November 28, 2018 CYBER SECURITY

How I Protect My Personal Data From Cyber Threats

I’ve resisted writing for the blog for almost six years now, for the simple reason that I simply did not believe I had anything of value to share with our readers. How could I when there’s Pierluigi with his years of perimeter security experience and tech know-how, and Nour with her knowledge of what’s happening in the market in terms of cybersecurity trends. But then, just the other day, I was reflecting and thinking that perhaps I might after all have something pertinent to offer. That perhaps being a non techie working within the cybersecurity industry has its merits, particularly when it comes to safeguarding my personal data.

And so here we are, my pilot post.


This being an age where practically everything is connected, we are increasingly managing our lives digitally. Essentially, we’re walking around having our most sensitive information literally at the tips of our fingers. And given how smart devices are now so closely woven into all aspects of our every single day, there really is no excuse for anyone, in any sort of profession, to not know and implement several basic protocols when it comes to keeping security up to par. It’s astounding how a few simple rules can make all the difference when it comes to whether or not you’re phished or your personal information ends up in the hands of unsavory characters.

I’m not an expert by any means but here are my three commandments when it comes to proactively protecting myself.

1. Passphrase not Password

I have different login credentials for practically every website, every app, every online presence. By passphrase, I mean a combination of words (comprised of letters in both lower and uppercases), numbers, symbols, and spaces.  It’s like a password on steroids. Also, given that I’m from Malaysia, I throw in a foreign language word for good measure. The length and complexity of a passphrase makes it nearly impossible for hackers to breach by computation, algorithms or even brute-force trial and error. The best passphrases are easy to remember but contain a personal connection or detail that make them unique to me, so long as it’s nothing predictable such as first car, favourite teacher, or mother’s maiden name.

And when it becomes a bit too much, I either delete apps or housekeep which URLs I’m a member of because, in truth, how many webinars can one really listen in on?

2. Stop Clicking

S E R I O U S L Y ,    S T O P

I have a general rule of thumb for every email I receive with an attachment. Firstly, I check the file extension. We’ve been taught that 85% of all malicious emails have a .DOC, .XLS, .PDF, .ZIP, or .7Z attached. Seeing an email “paper-clipped” with any of these extensions should always tell you to proceed with extreme caution.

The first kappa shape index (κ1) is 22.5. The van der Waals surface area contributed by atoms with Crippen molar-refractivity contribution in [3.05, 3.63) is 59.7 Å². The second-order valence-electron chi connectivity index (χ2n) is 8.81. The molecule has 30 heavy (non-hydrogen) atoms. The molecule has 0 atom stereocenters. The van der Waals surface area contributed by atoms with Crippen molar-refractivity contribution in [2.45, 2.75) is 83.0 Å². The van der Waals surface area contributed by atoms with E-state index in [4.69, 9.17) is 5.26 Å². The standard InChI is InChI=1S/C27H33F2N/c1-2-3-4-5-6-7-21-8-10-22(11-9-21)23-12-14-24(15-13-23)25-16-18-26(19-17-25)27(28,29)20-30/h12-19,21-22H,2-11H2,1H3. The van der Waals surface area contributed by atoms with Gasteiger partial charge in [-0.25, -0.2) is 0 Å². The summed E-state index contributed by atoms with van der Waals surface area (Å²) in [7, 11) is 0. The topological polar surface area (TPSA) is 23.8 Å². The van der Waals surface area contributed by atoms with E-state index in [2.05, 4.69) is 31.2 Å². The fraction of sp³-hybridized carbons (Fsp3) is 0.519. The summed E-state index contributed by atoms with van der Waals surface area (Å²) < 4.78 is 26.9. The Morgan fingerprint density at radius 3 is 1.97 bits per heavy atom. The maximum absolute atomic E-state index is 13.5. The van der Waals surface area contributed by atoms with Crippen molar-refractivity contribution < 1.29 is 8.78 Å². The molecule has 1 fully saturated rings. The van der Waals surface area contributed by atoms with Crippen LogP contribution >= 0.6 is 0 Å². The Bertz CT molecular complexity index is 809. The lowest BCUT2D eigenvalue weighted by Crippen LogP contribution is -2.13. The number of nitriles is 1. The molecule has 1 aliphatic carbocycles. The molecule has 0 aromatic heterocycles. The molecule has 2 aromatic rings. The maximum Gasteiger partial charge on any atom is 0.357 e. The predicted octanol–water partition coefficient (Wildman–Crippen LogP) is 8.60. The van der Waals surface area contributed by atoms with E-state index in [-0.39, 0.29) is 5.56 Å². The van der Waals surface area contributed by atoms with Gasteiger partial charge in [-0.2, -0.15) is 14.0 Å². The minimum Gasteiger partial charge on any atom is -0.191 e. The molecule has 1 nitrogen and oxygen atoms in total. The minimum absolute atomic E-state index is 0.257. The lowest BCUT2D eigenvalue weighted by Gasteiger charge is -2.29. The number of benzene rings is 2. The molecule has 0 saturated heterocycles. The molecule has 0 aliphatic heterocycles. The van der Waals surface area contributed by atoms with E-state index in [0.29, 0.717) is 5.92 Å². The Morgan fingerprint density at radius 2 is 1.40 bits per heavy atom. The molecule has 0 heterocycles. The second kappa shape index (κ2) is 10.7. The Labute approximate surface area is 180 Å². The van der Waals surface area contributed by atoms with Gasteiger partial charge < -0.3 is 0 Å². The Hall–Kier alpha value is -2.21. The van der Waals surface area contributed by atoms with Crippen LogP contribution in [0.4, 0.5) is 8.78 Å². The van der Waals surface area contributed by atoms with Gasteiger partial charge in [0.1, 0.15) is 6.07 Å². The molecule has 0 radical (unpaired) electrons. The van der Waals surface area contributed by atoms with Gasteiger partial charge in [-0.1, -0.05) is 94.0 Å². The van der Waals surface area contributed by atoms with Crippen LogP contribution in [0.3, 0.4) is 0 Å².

Assuming it passes the muster, I then inspect the sender’s email, very meticulously. A period could be the one tell tale sign that not all is well. I’ve seen some very legitimate-looking emails purportedly sent from PayPal which, upon closer examination, had an extra character in the sender address which immediately raised the red flag.

This is where it starts to get tricky. Even if everything seems hunky dory up to now, if it still doesn’t feel quite right, it probably isn’t, to be honest, since those are things an attacker can fake. At this point, I review the subject and the message itself. Are they written in the way that person or organization normally writes? And, if I’m still uncertain, I give the sender a ring. As simple as that, yes. All these steps do add a little bit of extra time to my routine but the potential harm it has saved me (and safeguarded my personal data) is immeasurable.

3. Update, Update, Update

Too many people ignore the importance of keeping their AV software up to date, at their own peril. Basically, the longer an OS version exists, the more time cybercriminals have had to identify and exploit its weaknesses. With regular updates, I’m effectively reducing my exposure to security threats from malware, hacking and other data breaches. Yes it can be pesky, these operating system updates but clicking on “remind me tomorrow” is really asking for trouble.  I have mine set on automatic so I don’t forget.

T H A T ‘ S    I T

Those are basically the golden rules which have kept my personal data safe all this while.

In fact, in the span of my 20-year career, I’ve never once fallen prey to hackers. Nor have I ever been breached. It is my sincere hope that they may be of some use to you. Until next time.